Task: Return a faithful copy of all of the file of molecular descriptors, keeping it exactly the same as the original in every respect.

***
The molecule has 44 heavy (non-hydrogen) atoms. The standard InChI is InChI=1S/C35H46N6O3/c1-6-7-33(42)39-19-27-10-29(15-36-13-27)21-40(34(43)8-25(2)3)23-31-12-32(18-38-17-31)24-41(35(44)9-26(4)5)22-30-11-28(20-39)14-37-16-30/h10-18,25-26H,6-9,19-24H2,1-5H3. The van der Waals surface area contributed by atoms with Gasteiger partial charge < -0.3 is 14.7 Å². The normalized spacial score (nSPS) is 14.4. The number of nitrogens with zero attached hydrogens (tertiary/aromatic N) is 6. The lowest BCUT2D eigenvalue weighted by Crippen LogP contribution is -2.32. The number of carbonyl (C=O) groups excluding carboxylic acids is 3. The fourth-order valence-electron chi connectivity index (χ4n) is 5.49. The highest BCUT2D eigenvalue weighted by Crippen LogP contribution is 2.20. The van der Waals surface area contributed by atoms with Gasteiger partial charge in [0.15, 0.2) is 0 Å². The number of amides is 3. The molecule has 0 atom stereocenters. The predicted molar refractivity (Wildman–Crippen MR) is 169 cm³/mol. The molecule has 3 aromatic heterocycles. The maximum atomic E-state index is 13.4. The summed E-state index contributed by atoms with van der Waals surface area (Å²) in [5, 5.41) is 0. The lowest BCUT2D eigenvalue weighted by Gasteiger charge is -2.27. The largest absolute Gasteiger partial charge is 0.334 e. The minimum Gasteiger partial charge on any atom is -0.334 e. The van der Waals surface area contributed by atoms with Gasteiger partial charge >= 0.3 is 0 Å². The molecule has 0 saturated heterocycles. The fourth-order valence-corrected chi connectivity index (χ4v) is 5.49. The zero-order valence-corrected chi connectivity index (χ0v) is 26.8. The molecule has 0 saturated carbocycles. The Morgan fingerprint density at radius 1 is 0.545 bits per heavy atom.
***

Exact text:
The molecule has 44 heavy (non-hydrogen) atoms. The standard InChI is InChI=1S/C35H46N6O3/c1-6-7-33(42)39-19-27-10-29(15-36-13-27)21-40(34(43)8-25(2)3)23-31-12-32(18-38-17-31)24-41(35(44)9-26(4)5)22-30-11-28(20-39)14-37-16-30/h10-18,25-26H,6-9,19-24H2,1-5H3. The van der Waals surface area contributed by atoms with Gasteiger partial charge < -0.3 is 14.7 Å². The normalized spacial score (nSPS) is 14.4. The number of nitrogens with zero attached hydrogens (tertiary/aromatic N) is 6. The lowest BCUT2D eigenvalue weighted by Crippen LogP contribution is -2.32. The number of carbonyl (C=O) groups excluding carboxylic acids is 3. The fourth-order valence-electron chi connectivity index (χ4n) is 5.49. The highest BCUT2D eigenvalue weighted by Crippen LogP contribution is 2.20. The van der Waals surface area contributed by atoms with Gasteiger partial charge in [0.15, 0.2) is 0 Å². The number of amides is 3. The molecule has 0 atom stereocenters. The predicted molar refractivity (Wildman–Crippen MR) is 169 cm³/mol. The molecule has 3 aromatic heterocycles. The maximum atomic E-state index is 13.4. The summed E-state index contributed by atoms with van der Waals surface area (Å²) in [5, 5.41) is 0. The lowest BCUT2D eigenvalue weighted by Gasteiger charge is -2.27. The largest absolute Gasteiger partial charge is 0.334 e. The minimum Gasteiger partial charge on any atom is -0.334 e. The van der Waals surface area contributed by atoms with Gasteiger partial charge >= 0.3 is 0 Å². The molecule has 0 saturated heterocycles. The fourth-order valence-corrected chi connectivity index (χ4v) is 5.49. The zero-order valence-corrected chi connectivity index (χ0v) is 26.8. The molecule has 0 saturated carbocycles. The Morgan fingerprint density at radius 1 is 0.545 bits per heavy atom.